for Item of Get_Constant_Sparse_Data loop
                |
         >>> actual for "Container" must be a variable

This message didn't make much sense, so I reported it as a bug in GNAT. But it
actually does make sense if you expand the loop into the equivalent generalized
iterator form:

    for Cur in Get_Constant_Sparse_Data.Iterate loop

Here we're passing a function result (constant) to an aliased in out parameter
(requires variable), which is clearly wrong.

5.5.1(8/3) requires various things of the default iterator function. I have to
wonder if one of them ought to be that it doesn't require a variable (is not "in
out" or access-to-variable). Alternatively, 5.5.2 needs a rule to require the
object for a container element iterator is a variable if the T parameter to the
default iterator function is "in out" or "access-to-variable". This certainly
should not be left to a compiler internal error!

****************************************************************

From: Tucker Taft
Sent: Wednesday, June  4, 2014  2:19 PM

I agree this is a language bug (though if you read it just right the right rule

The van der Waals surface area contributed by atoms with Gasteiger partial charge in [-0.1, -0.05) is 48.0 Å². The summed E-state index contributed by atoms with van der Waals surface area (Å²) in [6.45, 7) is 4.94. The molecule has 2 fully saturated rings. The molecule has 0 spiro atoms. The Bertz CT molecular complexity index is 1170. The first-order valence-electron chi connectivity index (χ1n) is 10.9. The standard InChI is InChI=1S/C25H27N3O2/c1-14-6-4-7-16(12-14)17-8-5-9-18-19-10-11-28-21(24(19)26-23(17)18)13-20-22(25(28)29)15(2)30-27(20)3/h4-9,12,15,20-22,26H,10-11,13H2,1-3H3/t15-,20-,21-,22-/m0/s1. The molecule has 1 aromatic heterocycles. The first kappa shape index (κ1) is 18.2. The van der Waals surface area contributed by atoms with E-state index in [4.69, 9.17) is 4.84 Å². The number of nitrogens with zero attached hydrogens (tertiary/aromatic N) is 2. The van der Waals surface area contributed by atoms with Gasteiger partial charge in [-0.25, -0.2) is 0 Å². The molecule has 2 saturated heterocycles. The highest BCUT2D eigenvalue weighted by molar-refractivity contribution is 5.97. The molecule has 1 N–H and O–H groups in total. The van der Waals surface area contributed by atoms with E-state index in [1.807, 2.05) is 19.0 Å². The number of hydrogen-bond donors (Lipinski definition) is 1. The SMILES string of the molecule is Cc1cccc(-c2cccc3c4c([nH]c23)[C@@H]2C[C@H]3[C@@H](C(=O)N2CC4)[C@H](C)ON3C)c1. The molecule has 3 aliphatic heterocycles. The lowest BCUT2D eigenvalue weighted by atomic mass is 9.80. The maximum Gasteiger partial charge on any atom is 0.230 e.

is implied ;-).  These new features are supposed to be "syntactic sugar" and the
same legality rules should apply (and so should the same dynamic semantics).  In
particular, in 5.5.2(12) it specifies:

   "The default iterator function for the type of the iterable container object
    for the loop is called on the iterable container object ..."

Somewhere in 5.5.2 we should require that it be legal to make such a function
call, as far as parameter modes, accessibility, or whatever.  Furthermore, if
this function propagates an exception, then presumably the loop statement
propagates an exception.

****************************************************************

Questions? Ask the ACAA Technical Agent